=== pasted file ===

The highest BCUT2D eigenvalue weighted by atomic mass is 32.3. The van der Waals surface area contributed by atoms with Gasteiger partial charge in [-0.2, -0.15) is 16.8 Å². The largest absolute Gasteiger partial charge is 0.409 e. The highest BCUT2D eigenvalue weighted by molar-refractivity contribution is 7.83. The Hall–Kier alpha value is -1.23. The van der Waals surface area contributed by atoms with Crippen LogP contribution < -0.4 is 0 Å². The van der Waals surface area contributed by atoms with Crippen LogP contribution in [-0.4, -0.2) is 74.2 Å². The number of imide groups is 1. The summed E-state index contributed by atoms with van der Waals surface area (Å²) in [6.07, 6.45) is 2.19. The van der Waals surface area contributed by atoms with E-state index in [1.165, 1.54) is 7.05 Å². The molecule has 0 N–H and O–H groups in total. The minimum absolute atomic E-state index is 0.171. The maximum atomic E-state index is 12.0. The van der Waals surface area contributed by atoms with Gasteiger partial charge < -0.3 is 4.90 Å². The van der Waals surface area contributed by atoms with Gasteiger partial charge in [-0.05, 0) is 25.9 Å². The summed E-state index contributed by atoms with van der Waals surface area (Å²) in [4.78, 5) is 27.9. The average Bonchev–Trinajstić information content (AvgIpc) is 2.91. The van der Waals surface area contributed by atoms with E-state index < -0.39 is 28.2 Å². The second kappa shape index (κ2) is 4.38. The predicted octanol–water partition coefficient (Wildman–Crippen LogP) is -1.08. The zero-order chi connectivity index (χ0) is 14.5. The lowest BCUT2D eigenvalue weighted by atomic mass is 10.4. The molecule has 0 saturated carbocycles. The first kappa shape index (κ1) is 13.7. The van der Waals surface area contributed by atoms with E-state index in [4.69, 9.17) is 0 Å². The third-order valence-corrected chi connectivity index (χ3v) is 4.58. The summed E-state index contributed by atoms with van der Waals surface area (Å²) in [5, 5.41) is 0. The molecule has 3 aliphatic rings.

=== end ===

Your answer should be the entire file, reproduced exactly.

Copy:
The highest BCUT2D eigenvalue weighted by atomic mass is 32.3. The van der Waals surface area contributed by atoms with Gasteiger partial charge in [-0.2, -0.15) is 16.8 Å². The largest absolute Gasteiger partial charge is 0.409 e. The highest BCUT2D eigenvalue weighted by molar-refractivity contribution is 7.83. The Hall–Kier alpha value is -1.23. The van der Waals surface area contributed by atoms with Crippen LogP contribution < -0.4 is 0 Å². The van der Waals surface area contributed by atoms with Crippen LogP contribution in [-0.4, -0.2) is 74.2 Å². The number of imide groups is 1. The summed E-state index contributed by atoms with van der Waals surface area (Å²) in [6.07, 6.45) is 2.19. The van der Waals surface area contributed by atoms with E-state index in [1.165, 1.54) is 7.05 Å². The molecule has 0 N–H and O–H groups in total. The minimum absolute atomic E-state index is 0.171. The maximum atomic E-state index is 12.0. The van der Waals surface area contributed by atoms with Gasteiger partial charge < -0.3 is 4.90 Å². The van der Waals surface area contributed by atoms with Gasteiger partial charge in [-0.05, 0) is 25.9 Å². The summed E-state index contributed by atoms with van der Waals surface area (Å²) in [4.78, 5) is 27.9. The average Bonchev–Trinajstić information content (AvgIpc) is 2.91. The van der Waals surface area contributed by atoms with E-state index < -0.39 is 28.2 Å². The second kappa shape index (κ2) is 4.38. The predicted octanol–water partition coefficient (Wildman–Crippen LogP) is -1.08. The zero-order chi connectivity index (χ0) is 14.5. The lowest BCUT2D eigenvalue weighted by atomic mass is 10.4. The molecule has 0 saturated carbocycles. The first kappa shape index (κ1) is 13.7. The van der Waals surface area contributed by atoms with E-state index in [4.69, 9.17) is 0 Å². The third-order valence-corrected chi connectivity index (χ3v) is 4.58. The summed E-state index contributed by atoms with van der Waals surface area (Å²) in [5, 5.41) is 0. The molecule has 3 aliphatic rings.